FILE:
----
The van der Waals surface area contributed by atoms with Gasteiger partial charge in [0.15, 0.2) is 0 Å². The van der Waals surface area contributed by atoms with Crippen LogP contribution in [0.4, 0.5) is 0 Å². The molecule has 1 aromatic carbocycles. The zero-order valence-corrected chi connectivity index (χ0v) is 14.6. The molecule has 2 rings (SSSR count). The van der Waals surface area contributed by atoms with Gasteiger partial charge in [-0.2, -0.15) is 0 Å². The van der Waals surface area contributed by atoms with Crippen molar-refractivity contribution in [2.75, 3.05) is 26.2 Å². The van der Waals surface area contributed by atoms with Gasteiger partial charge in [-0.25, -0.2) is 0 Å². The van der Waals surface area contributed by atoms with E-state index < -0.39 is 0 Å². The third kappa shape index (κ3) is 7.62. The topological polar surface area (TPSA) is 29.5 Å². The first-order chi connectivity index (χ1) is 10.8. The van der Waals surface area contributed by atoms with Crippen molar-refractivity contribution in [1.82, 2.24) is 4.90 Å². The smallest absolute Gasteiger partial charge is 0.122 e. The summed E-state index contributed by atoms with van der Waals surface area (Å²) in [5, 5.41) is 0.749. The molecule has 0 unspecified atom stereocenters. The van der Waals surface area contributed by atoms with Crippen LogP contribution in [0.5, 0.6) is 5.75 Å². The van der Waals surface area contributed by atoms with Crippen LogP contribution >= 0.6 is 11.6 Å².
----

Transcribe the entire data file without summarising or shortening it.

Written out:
The van der Waals surface area contributed by atoms with Gasteiger partial charge in [0.15, 0.2) is 0 Å². The van der Waals surface area contributed by atoms with Crippen LogP contribution in [0.4, 0.5) is 0 Å². The molecule has 1 aromatic carbocycles. The zero-order valence-corrected chi connectivity index (χ0v) is 14.6. The molecule has 2 rings (SSSR count). The van der Waals surface area contributed by atoms with Gasteiger partial charge in [-0.2, -0.15) is 0 Å². The van der Waals surface area contributed by atoms with Crippen molar-refractivity contribution in [2.75, 3.05) is 26.2 Å². The van der Waals surface area contributed by atoms with Gasteiger partial charge in [-0.25, -0.2) is 0 Å². The van der Waals surface area contributed by atoms with E-state index < -0.39 is 0 Å². The third kappa shape index (κ3) is 7.62. The topological polar surface area (TPSA) is 29.5 Å². The first-order chi connectivity index (χ1) is 10.8. The van der Waals surface area contributed by atoms with Crippen molar-refractivity contribution in [1.82, 2.24) is 4.90 Å². The smallest absolute Gasteiger partial charge is 0.122 e. The summed E-state index contributed by atoms with van der Waals surface area (Å²) in [5, 5.41) is 0.749. The molecule has 0 unspecified atom stereocenters. The van der Waals surface area contributed by atoms with Crippen LogP contribution in [0.5, 0.6) is 5.75 Å². The van der Waals surface area contributed by atoms with Crippen LogP contribution >= 0.6 is 11.6 Å².